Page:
Indian Journal of Sleep Medicine

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2019 | October-December | Volume 14 | Issue 4

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Original Article

Patro Mahismita, U. C. Ojha, Gothi Dipti, Jain Anshul, Palai Shrabani, Sah R Baboo, Vaidya Sameer

Utility of Combination of Sleep Questionnaires in Predicting Obstructive Sleep Apnea and its Correlation with Polysomnography

[Year:2019] [Month:October-December] [Volume:14] [Number:4] [Pages:6] [Pages No:61 - 66]

Keywords: Obstructive sleep apnea, Polysomnography, Sleep questionnaires

   DOI: 10.5005/jp-journals-10069-0046  |  Open Access |  How to cite  | 


Introduction: A number of screening questionnaires and clinical screening models have been developed to identify patients with obstructive sleep apnea syndrome (OSAS). These questionnaires lack reliability, and their predictability varies. Hence, it is difficult to predict or rule out OSAS on one questionnaire alone. The combination of two or more questionnaires might be helpful in ruling out OSAS. Objectives: (1) To determine the sensitivity, specificity, and predictive values of combination of two or more sleep questionnaires out of three established sleep questionnaires, i.e., Epworth sleepiness scale (ESS), perioperative sleep apnea prediction score (PSAP), STOP-Bang, in predicting OSAS and correlation with severity of OSAS. (2) To compare and correlate ESS, PSAP, and STOP-Bang individually with apnea–hypopnea index (AHI) obtained by polysomnography (PSG). Materials and methods: It was a prospective observational study conducted in a tertiary care center from January 2018 to August 2019 involving 250 cases of suspected OSAS. All the participants were interviewed for the three questionnaires followed by diagnostic type I PSG. Results: Comparing the individual questionnaires, ESS had higher sensitivity but low specificity, whereas PSAP had higher specificity. Perioperative sleep apnea prediction [area under curve (AUC) = 0.743 for any OSAS and 0.722 for moderate-to-severe OSAS] had a better prediction for OSAS. For predicting any OSAS, the combination of STOP-Bang + ESS + PSAP had a sensitivity of 95.76, specificity of 24.59%, and high negative predictive value (NPV) of 65.22%. For predicting moderate-to-severe OSAS, the combination of STOP-Bang + ESS + PSAP had a sensitivity of 92.59, specificity of 36.06%, and high NPV of 61.11%. Conclusion: The combination of questionnaires especially STOP-Bang, ESS, and PSAP improves the sensitivity of detection up to 95%, and when all of them are negative, OSAS is ruled out with around 65% confidence. So, using this combination can help us to identify high-risk patients and prioritize them for PSG so that they can get early treatment.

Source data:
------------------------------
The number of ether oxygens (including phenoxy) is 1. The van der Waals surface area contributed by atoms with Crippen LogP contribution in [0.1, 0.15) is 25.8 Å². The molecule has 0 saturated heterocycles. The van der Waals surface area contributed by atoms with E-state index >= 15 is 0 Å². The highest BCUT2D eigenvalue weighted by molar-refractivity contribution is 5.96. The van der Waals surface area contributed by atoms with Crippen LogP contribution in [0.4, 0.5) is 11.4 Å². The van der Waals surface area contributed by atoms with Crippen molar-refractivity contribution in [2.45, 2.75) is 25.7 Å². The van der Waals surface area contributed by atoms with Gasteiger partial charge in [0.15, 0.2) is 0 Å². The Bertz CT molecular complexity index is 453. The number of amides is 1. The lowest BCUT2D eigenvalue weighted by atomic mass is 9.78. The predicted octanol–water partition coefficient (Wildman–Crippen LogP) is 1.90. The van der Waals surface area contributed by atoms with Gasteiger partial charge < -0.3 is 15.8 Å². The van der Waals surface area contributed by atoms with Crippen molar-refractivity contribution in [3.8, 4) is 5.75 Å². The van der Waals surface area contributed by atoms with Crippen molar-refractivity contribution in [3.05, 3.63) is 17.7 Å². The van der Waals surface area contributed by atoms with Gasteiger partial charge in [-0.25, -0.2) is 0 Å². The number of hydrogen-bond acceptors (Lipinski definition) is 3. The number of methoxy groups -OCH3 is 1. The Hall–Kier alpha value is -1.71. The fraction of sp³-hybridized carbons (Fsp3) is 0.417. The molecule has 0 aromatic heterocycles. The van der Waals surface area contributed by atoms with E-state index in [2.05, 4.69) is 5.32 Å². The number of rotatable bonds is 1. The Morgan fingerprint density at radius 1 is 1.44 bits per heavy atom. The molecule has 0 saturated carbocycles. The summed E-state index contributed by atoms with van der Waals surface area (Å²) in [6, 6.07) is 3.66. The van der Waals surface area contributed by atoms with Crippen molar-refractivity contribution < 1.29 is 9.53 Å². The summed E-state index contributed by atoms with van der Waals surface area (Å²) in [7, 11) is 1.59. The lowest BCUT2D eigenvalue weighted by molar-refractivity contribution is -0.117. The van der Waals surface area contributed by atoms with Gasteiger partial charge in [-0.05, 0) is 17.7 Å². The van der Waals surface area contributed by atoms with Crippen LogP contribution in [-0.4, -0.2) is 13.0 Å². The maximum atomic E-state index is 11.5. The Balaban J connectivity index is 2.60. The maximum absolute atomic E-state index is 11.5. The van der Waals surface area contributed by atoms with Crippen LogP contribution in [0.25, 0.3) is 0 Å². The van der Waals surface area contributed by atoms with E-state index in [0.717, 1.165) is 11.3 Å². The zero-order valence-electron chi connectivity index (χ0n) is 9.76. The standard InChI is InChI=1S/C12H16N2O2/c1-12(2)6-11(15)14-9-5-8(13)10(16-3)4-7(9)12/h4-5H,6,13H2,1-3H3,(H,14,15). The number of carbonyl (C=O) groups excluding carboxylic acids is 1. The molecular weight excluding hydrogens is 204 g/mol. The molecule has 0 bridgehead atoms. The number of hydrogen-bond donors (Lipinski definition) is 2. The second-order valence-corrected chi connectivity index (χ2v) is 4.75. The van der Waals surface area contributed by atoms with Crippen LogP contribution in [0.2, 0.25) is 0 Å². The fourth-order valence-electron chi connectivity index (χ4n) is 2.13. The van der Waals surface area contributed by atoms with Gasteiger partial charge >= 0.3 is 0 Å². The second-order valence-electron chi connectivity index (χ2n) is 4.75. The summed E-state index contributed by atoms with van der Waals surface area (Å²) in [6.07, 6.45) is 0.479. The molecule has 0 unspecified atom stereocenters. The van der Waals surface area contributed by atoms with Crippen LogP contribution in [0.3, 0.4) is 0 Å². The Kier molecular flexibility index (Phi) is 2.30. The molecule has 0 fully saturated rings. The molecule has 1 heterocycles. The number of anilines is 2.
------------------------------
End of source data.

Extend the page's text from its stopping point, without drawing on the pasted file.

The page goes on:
How to Improve Adherence to Continuous Positive Airway Pressure Therapy?

[Year:2019] [Month:October-December] [Volume:14] [Number:4] [Pages:3] [Pages No:67 - 69]

Keywords: Continuous positive airway pressure, Counseling, Mask

   DOI: 10.5005/jp-journals-10069-0043  |  Open Access |  How to cite  | 


Obstructive sleep apnea (OSA) is a heterogeneous disease with a wide spectrum and diversity. Impact of OSA is multi-systemic with predisposition to cardiac, neurological, metabolic, endocrinological, neurocognitive, and psychiatric disorders. The continuous positive airway pressure (CPAP) device has a strong recommendation in treatment of OSA. Of the patients prescribed CPAP, 5–50% are nonadherent. Various patient-, clinician-, and therapy-related barriers affect CPAP adherence. Continuous positive airway pressure adherence can be improved by focusing on the multidisciplinary aspects like (1) education and counseling, (2) intensive patient support, (3) behavioral interventions, (4) spousal collaboration, (5) machine- and interface-related issues, (6) conservative measures, (7) and newer adherence monitors. Thus providing holistic management in OSA.



Sleep-disordered Breathing in Heart Failure: A Complex Bidirectional Pathophysiology

[Year:2019] [Month:October-December] [Volume:14] [Number:4] [Pages:6] [Pages No:70 - 75]

Keywords: Central sleep apnea, Heart failure, Obstructive sleep apnea, Sleep-disordered breathing

   DOI: 10.5005/jp-journals-10069-0045  |  Open Access |  How to cite  | 


Heart failure (HF) shares a bidirectional cause and effect relationship with sleep-disordered breathing (SDB). This review aims to address the epidemiology, etiopathogenesis, and treatment for such patients as early suspicion, and treatment is the key to improved morbidity and mortality.



A 13-year-old Girl with Hypercapnic Respiratory Failure

[Year:2019] [Month:October-December] [Volume:14] [Number:4] [Pages:3] [Pages No:76 - 78]

Keywords: Hypoventilation, Idiopathic, Noninvasive ventilation

   DOI: 10.5005/jp-journals-10069-0044  |  Open Access |  How to cite  | 


Late-onset congenital central hypoventilation syndrome (LO-CCHS) is a rare entity, with scant literature. In view of low prevalence and poor awareness in both patients and doctors, it is often diagnosed late or, worse, misdiagnosed as an obstructive airway disease. Timely diagnosis of central hypoventilation is necessary to prevent hypercapnia, acidosis, and hypoxemia, which can adversely affect the cardiovascular and neurocognitive function. Here we report an interesting case of a young nonobese female who had history of multiple intensive care unit (ICU) admissions for her hypercapnic respiratory failure.


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